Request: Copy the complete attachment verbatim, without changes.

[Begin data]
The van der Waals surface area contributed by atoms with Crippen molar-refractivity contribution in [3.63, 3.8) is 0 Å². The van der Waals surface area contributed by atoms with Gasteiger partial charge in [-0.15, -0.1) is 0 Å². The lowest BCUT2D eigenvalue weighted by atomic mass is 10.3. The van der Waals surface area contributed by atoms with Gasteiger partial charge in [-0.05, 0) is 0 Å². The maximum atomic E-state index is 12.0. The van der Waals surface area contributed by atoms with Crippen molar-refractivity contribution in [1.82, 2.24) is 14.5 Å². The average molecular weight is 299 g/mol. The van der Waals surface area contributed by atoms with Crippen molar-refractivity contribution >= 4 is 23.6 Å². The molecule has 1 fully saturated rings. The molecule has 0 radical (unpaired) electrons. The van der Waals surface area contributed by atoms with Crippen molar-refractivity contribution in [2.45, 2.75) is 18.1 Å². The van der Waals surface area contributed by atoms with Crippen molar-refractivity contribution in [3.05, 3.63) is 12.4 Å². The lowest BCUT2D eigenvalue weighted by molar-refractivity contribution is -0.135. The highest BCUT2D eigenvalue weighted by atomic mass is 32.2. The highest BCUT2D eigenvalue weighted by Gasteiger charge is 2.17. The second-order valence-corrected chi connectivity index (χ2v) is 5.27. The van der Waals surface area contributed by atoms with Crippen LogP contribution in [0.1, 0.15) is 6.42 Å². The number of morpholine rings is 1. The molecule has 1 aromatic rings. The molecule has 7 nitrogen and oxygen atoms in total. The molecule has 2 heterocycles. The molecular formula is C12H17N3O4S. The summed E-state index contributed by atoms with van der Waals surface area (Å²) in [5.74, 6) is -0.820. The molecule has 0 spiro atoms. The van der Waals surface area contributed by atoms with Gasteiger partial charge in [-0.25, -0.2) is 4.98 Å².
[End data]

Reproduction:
The van der Waals surface area contributed by atoms with Crippen molar-refractivity contribution in [3.63, 3.8) is 0 Å². The van der Waals surface area contributed by atoms with Gasteiger partial charge in [-0.15, -0.1) is 0 Å². The lowest BCUT2D eigenvalue weighted by atomic mass is 10.3. The van der Waals surface area contributed by atoms with Gasteiger partial charge in [-0.05, 0) is 0 Å². The maximum atomic E-state index is 12.0. The van der Waals surface area contributed by atoms with Crippen molar-refractivity contribution in [1.82, 2.24) is 14.5 Å². The average molecular weight is 299 g/mol. The van der Waals surface area contributed by atoms with Crippen molar-refractivity contribution >= 4 is 23.6 Å². The molecule has 1 fully saturated rings. The molecule has 0 radical (unpaired) electrons. The van der Waals surface area contributed by atoms with Crippen molar-refractivity contribution in [2.45, 2.75) is 18.1 Å². The van der Waals surface area contributed by atoms with Crippen molar-refractivity contribution in [3.05, 3.63) is 12.4 Å². The lowest BCUT2D eigenvalue weighted by molar-refractivity contribution is -0.135. The highest BCUT2D eigenvalue weighted by atomic mass is 32.2. The highest BCUT2D eigenvalue weighted by Gasteiger charge is 2.17. The second-order valence-corrected chi connectivity index (χ2v) is 5.27. The van der Waals surface area contributed by atoms with Crippen LogP contribution in [0.1, 0.15) is 6.42 Å². The number of morpholine rings is 1. The molecule has 1 aromatic rings. The molecule has 7 nitrogen and oxygen atoms in total. The molecule has 2 heterocycles. The molecular formula is C12H17N3O4S. The summed E-state index contributed by atoms with van der Waals surface area (Å²) in [5.74, 6) is -0.820. The molecule has 0 spiro atoms. The van der Waals surface area contributed by atoms with Gasteiger partial charge in [-0.25, -0.2) is 4.98 Å².